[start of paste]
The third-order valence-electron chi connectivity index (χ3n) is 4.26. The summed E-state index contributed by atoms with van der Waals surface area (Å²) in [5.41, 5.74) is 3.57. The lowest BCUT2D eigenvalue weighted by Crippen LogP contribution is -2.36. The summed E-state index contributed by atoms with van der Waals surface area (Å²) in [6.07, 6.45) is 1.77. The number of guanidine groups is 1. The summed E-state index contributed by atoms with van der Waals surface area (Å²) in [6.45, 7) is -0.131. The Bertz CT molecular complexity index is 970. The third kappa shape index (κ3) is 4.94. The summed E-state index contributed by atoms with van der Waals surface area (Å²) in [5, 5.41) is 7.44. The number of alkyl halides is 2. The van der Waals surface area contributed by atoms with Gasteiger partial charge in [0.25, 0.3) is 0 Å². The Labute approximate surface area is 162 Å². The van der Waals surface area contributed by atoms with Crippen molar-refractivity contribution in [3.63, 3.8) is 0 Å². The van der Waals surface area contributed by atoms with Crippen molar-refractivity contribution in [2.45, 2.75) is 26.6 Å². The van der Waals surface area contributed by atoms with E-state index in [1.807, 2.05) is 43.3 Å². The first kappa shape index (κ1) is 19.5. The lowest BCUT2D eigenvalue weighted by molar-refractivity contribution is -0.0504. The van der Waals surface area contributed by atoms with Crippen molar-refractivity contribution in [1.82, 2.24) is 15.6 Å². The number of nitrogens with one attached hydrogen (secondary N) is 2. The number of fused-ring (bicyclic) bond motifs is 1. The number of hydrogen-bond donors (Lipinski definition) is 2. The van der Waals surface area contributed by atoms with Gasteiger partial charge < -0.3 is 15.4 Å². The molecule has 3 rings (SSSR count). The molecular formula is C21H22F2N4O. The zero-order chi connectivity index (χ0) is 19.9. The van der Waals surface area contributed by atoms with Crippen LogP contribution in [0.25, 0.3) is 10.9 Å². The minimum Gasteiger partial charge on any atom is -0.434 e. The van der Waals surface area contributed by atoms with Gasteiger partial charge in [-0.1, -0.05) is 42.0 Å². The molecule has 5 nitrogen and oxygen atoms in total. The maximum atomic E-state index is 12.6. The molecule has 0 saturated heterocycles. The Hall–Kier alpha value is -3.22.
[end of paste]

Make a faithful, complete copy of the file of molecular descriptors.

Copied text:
The third-order valence-electron chi connectivity index (χ3n) is 4.26. The summed E-state index contributed by atoms with van der Waals surface area (Å²) in [5.41, 5.74) is 3.57. The lowest BCUT2D eigenvalue weighted by Crippen LogP contribution is -2.36. The summed E-state index contributed by atoms with van der Waals surface area (Å²) in [6.07, 6.45) is 1.77. The number of guanidine groups is 1. The summed E-state index contributed by atoms with van der Waals surface area (Å²) in [6.45, 7) is -0.131. The Bertz CT molecular complexity index is 970. The third kappa shape index (κ3) is 4.94. The summed E-state index contributed by atoms with van der Waals surface area (Å²) in [5, 5.41) is 7.44. The number of alkyl halides is 2. The van der Waals surface area contributed by atoms with Gasteiger partial charge in [0.25, 0.3) is 0 Å². The Labute approximate surface area is 162 Å². The van der Waals surface area contributed by atoms with Crippen molar-refractivity contribution in [3.63, 3.8) is 0 Å². The van der Waals surface area contributed by atoms with Crippen molar-refractivity contribution in [2.45, 2.75) is 26.6 Å². The van der Waals surface area contributed by atoms with E-state index in [1.807, 2.05) is 43.3 Å². The first kappa shape index (κ1) is 19.5. The lowest BCUT2D eigenvalue weighted by molar-refractivity contribution is -0.0504. The van der Waals surface area contributed by atoms with Crippen molar-refractivity contribution in [1.82, 2.24) is 15.6 Å². The number of nitrogens with one attached hydrogen (secondary N) is 2. The number of fused-ring (bicyclic) bond motifs is 1. The number of hydrogen-bond donors (Lipinski definition) is 2. The van der Waals surface area contributed by atoms with Gasteiger partial charge < -0.3 is 15.4 Å². The molecule has 3 rings (SSSR count). The molecular formula is C21H22F2N4O. The zero-order chi connectivity index (χ0) is 19.9. The van der Waals surface area contributed by atoms with Crippen LogP contribution in [0.25, 0.3) is 10.9 Å². The minimum Gasteiger partial charge on any atom is -0.434 e. The van der Waals surface area contributed by atoms with Gasteiger partial charge in [-0.1, -0.05) is 42.0 Å². The molecule has 5 nitrogen and oxygen atoms in total. The maximum atomic E-state index is 12.6. The molecule has 0 saturated heterocycles. The Hall–Kier alpha value is -3.22.